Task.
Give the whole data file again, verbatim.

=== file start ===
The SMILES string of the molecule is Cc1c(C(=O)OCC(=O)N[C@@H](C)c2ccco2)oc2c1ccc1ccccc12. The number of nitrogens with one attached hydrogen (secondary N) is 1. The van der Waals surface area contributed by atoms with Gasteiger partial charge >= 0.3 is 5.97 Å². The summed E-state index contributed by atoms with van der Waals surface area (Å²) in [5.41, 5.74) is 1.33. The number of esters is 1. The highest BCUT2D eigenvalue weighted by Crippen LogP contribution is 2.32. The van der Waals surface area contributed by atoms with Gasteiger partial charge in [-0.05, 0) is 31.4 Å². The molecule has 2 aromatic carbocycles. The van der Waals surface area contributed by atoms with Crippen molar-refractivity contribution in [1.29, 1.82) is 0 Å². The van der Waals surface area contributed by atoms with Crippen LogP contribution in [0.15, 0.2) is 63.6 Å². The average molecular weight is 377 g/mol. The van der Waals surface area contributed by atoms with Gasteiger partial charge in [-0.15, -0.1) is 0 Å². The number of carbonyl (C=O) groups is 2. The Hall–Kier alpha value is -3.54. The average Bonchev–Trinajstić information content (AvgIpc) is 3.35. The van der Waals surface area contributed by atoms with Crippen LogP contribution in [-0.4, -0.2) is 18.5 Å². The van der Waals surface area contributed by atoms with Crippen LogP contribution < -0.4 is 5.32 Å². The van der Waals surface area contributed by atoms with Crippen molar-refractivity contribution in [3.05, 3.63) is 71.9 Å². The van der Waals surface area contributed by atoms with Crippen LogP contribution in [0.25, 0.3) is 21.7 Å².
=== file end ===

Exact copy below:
The SMILES string of the molecule is Cc1c(C(=O)OCC(=O)N[C@@H](C)c2ccco2)oc2c1ccc1ccccc12. The number of nitrogens with one attached hydrogen (secondary N) is 1. The van der Waals surface area contributed by atoms with Gasteiger partial charge >= 0.3 is 5.97 Å². The summed E-state index contributed by atoms with van der Waals surface area (Å²) in [5.41, 5.74) is 1.33. The number of esters is 1. The highest BCUT2D eigenvalue weighted by Crippen LogP contribution is 2.32. The van der Waals surface area contributed by atoms with Gasteiger partial charge in [-0.05, 0) is 31.4 Å². The molecule has 2 aromatic carbocycles. The van der Waals surface area contributed by atoms with Crippen molar-refractivity contribution in [1.29, 1.82) is 0 Å². The van der Waals surface area contributed by atoms with Crippen LogP contribution in [0.15, 0.2) is 63.6 Å². The average molecular weight is 377 g/mol. The van der Waals surface area contributed by atoms with Gasteiger partial charge in [-0.15, -0.1) is 0 Å². The number of carbonyl (C=O) groups is 2. The Hall–Kier alpha value is -3.54. The average Bonchev–Trinajstić information content (AvgIpc) is 3.35. The van der Waals surface area contributed by atoms with Crippen LogP contribution in [-0.4, -0.2) is 18.5 Å². The van der Waals surface area contributed by atoms with Crippen LogP contribution < -0.4 is 5.32 Å². The van der Waals surface area contributed by atoms with Crippen molar-refractivity contribution in [3.05, 3.63) is 71.9 Å². The van der Waals surface area contributed by atoms with Crippen LogP contribution in [0.25, 0.3) is 21.7 Å².